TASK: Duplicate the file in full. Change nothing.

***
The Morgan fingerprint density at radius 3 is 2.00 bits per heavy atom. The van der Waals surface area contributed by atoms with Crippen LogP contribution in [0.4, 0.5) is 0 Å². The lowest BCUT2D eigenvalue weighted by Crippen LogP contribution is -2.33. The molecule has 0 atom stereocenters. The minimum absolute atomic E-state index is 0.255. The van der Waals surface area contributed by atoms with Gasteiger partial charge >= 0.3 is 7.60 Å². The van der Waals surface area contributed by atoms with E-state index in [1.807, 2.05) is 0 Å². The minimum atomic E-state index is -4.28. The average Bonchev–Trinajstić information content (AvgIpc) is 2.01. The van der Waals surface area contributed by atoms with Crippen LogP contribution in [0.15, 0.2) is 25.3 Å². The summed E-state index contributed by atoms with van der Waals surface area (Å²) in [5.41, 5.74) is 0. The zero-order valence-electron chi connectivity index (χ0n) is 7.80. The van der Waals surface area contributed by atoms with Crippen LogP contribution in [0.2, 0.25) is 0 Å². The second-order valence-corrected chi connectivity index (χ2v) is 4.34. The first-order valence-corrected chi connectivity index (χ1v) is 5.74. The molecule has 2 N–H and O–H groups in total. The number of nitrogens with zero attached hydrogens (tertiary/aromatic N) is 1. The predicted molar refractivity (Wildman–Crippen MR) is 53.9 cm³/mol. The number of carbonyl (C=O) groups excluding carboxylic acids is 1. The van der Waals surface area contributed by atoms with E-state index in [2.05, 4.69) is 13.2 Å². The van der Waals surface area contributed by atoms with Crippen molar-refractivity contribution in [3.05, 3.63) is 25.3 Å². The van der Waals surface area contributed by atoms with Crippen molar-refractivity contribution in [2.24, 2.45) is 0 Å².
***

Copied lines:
The Morgan fingerprint density at radius 3 is 2.00 bits per heavy atom. The van der Waals surface area contributed by atoms with Crippen LogP contribution in [0.4, 0.5) is 0 Å². The lowest BCUT2D eigenvalue weighted by Crippen LogP contribution is -2.33. The molecule has 0 atom stereocenters. The minimum absolute atomic E-state index is 0.255. The van der Waals surface area contributed by atoms with Gasteiger partial charge >= 0.3 is 7.60 Å². The van der Waals surface area contributed by atoms with E-state index in [1.807, 2.05) is 0 Å². The minimum atomic E-state index is -4.28. The average Bonchev–Trinajstić information content (AvgIpc) is 2.01. The van der Waals surface area contributed by atoms with Crippen LogP contribution in [0.15, 0.2) is 25.3 Å². The summed E-state index contributed by atoms with van der Waals surface area (Å²) in [5.41, 5.74) is 0. The zero-order valence-electron chi connectivity index (χ0n) is 7.80. The van der Waals surface area contributed by atoms with Crippen LogP contribution in [0.2, 0.25) is 0 Å². The second-order valence-corrected chi connectivity index (χ2v) is 4.34. The first-order valence-corrected chi connectivity index (χ1v) is 5.74. The molecule has 2 N–H and O–H groups in total. The number of nitrogens with zero attached hydrogens (tertiary/aromatic N) is 1. The predicted molar refractivity (Wildman–Crippen MR) is 53.9 cm³/mol. The number of carbonyl (C=O) groups excluding carboxylic acids is 1. The van der Waals surface area contributed by atoms with E-state index in [2.05, 4.69) is 13.2 Å². The van der Waals surface area contributed by atoms with Crippen molar-refractivity contribution in [3.05, 3.63) is 25.3 Å². The van der Waals surface area contributed by atoms with Crippen molar-refractivity contribution in [2.24, 2.45) is 0 Å².